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Topic: Powering LED array from mains (Read 1 time) previous topic - next topic

DVDdoug

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3.2-3.4v @ 25ma is the rating for the LED's, if I were to string 36 of them in series, that makes 118v give or take.  Unless I misunderstand, all I would need then is a current limiting resistor (56 ohms by my calculator) per string of 36 LED's.  This also works out conveniently to just about three watts exactly per string, including the dissipation from the resistor.
I'd go with Jack's calculations...  :P  With 56 Ohms, you'll get about 1Amp peak through the LEDs and probably fry 'em all!   (I assume your mains voltage is 120V (not 220V)?

One more consideration - The voltage across the LED's is approximately constant. That means the less voltage you drop across the resistor, the worse your "brightness regulation".  With 50V across the resistor, a 10% change in the 170V peak voltage is 17V.   That entire change appears across the resistor, which means a 34% change in current (and brightness).    So with an unregulated power supply, don't try to stack-up as many LEDs as possible in order to minimize the voltage across (and power wasted in) the resistor.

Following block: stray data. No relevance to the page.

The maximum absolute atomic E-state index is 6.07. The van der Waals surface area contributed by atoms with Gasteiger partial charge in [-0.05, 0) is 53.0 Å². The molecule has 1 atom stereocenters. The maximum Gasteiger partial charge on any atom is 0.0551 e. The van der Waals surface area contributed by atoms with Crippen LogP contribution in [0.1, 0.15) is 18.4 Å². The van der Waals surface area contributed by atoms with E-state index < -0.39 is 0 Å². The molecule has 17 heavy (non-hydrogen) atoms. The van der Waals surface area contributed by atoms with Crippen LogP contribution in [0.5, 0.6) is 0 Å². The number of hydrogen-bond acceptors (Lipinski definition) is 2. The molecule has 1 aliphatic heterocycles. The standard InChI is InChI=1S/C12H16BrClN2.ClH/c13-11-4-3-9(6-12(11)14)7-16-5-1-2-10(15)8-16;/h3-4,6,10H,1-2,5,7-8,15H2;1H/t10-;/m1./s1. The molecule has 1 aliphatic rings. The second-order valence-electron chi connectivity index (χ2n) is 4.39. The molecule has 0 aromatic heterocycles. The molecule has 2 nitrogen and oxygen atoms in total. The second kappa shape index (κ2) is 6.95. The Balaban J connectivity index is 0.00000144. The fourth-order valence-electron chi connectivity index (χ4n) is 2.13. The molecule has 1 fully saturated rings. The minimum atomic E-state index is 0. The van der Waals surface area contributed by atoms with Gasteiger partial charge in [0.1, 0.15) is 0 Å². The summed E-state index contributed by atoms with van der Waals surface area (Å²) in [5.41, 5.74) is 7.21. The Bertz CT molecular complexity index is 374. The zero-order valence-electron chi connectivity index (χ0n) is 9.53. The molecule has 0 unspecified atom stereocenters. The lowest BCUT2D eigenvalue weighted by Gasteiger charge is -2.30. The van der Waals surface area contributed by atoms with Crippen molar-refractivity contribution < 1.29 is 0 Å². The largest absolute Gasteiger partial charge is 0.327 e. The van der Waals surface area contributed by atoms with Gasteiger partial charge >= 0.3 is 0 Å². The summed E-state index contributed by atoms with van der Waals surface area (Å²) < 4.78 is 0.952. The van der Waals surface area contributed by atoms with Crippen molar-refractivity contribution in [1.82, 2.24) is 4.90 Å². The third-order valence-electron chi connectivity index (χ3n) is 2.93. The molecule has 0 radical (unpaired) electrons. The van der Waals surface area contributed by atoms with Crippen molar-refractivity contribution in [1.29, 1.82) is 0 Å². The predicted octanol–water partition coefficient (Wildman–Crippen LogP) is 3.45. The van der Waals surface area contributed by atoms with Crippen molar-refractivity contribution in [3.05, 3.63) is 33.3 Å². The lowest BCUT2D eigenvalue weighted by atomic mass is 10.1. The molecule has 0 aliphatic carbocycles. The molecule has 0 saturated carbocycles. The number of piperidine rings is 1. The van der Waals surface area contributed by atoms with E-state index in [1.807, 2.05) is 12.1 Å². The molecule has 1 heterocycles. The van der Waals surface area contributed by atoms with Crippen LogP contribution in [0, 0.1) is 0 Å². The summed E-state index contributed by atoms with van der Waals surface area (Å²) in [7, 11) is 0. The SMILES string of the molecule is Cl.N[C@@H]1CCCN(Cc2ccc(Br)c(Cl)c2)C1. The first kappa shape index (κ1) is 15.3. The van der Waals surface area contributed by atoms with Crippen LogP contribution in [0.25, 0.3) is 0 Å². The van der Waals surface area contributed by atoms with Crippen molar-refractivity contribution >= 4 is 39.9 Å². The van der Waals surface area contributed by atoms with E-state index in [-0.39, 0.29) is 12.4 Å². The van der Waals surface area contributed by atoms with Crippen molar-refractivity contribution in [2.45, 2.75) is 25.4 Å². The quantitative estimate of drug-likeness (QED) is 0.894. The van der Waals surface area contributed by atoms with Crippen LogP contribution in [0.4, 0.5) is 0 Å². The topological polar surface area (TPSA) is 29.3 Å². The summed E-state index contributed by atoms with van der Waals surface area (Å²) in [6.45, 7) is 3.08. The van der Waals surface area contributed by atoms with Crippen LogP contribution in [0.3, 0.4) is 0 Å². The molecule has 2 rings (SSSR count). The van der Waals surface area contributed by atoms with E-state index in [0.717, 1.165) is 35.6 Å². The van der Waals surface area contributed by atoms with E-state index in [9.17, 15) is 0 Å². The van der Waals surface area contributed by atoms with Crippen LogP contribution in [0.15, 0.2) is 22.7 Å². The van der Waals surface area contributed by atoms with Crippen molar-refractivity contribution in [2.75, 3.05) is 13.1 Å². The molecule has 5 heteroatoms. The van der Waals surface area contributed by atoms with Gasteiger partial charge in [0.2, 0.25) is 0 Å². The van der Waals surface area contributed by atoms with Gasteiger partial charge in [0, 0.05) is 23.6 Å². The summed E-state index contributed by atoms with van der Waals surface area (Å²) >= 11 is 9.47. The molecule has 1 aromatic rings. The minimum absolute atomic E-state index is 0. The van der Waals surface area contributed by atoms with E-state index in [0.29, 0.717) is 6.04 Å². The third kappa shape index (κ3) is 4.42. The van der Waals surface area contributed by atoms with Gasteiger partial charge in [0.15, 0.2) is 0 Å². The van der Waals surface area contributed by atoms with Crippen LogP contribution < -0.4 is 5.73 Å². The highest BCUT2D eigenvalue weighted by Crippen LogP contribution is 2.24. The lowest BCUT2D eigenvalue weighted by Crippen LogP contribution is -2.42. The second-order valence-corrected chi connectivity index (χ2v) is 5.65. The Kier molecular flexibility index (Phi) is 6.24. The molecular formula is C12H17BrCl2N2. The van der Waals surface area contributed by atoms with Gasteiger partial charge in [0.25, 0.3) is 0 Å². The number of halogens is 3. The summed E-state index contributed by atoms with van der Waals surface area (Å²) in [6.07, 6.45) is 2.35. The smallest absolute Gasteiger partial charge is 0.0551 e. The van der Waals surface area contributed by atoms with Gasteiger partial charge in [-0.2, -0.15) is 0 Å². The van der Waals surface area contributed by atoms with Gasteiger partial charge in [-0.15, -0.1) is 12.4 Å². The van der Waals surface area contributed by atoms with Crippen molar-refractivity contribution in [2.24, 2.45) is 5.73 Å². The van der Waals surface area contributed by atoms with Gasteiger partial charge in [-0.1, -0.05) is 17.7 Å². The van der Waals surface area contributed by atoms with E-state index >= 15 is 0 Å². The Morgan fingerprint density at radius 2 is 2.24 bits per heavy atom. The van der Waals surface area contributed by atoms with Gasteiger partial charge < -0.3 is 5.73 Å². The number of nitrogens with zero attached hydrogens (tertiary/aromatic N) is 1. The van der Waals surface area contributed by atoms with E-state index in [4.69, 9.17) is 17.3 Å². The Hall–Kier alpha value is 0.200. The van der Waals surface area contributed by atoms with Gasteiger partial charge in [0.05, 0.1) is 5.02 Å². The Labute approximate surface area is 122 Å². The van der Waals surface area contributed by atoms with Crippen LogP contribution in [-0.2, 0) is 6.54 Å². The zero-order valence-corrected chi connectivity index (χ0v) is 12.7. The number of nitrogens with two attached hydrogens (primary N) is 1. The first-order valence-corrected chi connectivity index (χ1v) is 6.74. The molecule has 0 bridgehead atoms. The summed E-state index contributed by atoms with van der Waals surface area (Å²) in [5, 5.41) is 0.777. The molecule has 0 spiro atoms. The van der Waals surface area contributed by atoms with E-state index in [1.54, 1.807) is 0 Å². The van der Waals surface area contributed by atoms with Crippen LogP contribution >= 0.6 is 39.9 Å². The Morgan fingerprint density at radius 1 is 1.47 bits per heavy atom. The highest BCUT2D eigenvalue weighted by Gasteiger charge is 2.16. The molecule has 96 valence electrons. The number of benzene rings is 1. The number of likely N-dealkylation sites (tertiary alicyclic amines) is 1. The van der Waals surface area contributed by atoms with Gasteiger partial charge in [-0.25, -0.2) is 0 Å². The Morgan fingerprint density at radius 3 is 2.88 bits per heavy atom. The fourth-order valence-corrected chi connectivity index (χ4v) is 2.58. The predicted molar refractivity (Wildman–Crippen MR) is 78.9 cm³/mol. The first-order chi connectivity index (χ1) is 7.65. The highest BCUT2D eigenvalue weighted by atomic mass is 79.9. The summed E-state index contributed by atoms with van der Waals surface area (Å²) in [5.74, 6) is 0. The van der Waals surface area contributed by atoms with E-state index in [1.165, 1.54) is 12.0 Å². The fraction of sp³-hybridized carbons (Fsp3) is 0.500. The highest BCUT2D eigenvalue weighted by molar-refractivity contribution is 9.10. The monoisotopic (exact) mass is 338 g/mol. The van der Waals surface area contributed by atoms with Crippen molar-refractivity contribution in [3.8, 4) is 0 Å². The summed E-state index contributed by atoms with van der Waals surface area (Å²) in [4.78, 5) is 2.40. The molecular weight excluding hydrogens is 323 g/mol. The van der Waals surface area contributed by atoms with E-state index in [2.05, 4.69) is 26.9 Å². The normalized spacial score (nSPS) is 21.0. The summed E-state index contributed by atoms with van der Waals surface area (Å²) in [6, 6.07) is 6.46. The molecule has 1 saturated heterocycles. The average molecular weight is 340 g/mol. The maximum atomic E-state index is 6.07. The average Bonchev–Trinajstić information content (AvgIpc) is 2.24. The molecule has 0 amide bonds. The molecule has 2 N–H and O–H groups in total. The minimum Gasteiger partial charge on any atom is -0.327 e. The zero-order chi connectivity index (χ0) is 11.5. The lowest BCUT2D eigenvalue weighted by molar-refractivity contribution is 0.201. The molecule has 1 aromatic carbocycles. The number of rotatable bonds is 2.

dhenry

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So with an unregulated power supply, don't try to stack-up as many LEDs as possible in order to minimize the voltage across (and power wasted in) the resistor.


I would suggest that that advice be taken together with consideration for efficiency. You want the led string to have a combined forward drop as close to the main's voltage to maximize proficiency. However, that creates bigger current variability when the mains fluctuates.

You will need to compromise between the two.

There are two problems with this approach. First is safety which is covered, second is longevity. Connecting LEDs to the mains is a very bad idea without any type of regulation. LEDs, especially anything using a blue die (Blue, white, pink, purple, sometimes green) or a UV die like you are using are very sensitive to surges and even to static electricity. When you connect to the mains without regulation (using a transformer or not) every surge is going to be passed through to your LEDs. You are proposing a Mains circuit to a rectifier (hopefully through a fuse and preferably an Isolation transformer if the wiring is exposed) to a resistor and then to the LEDs. This leads to problems.

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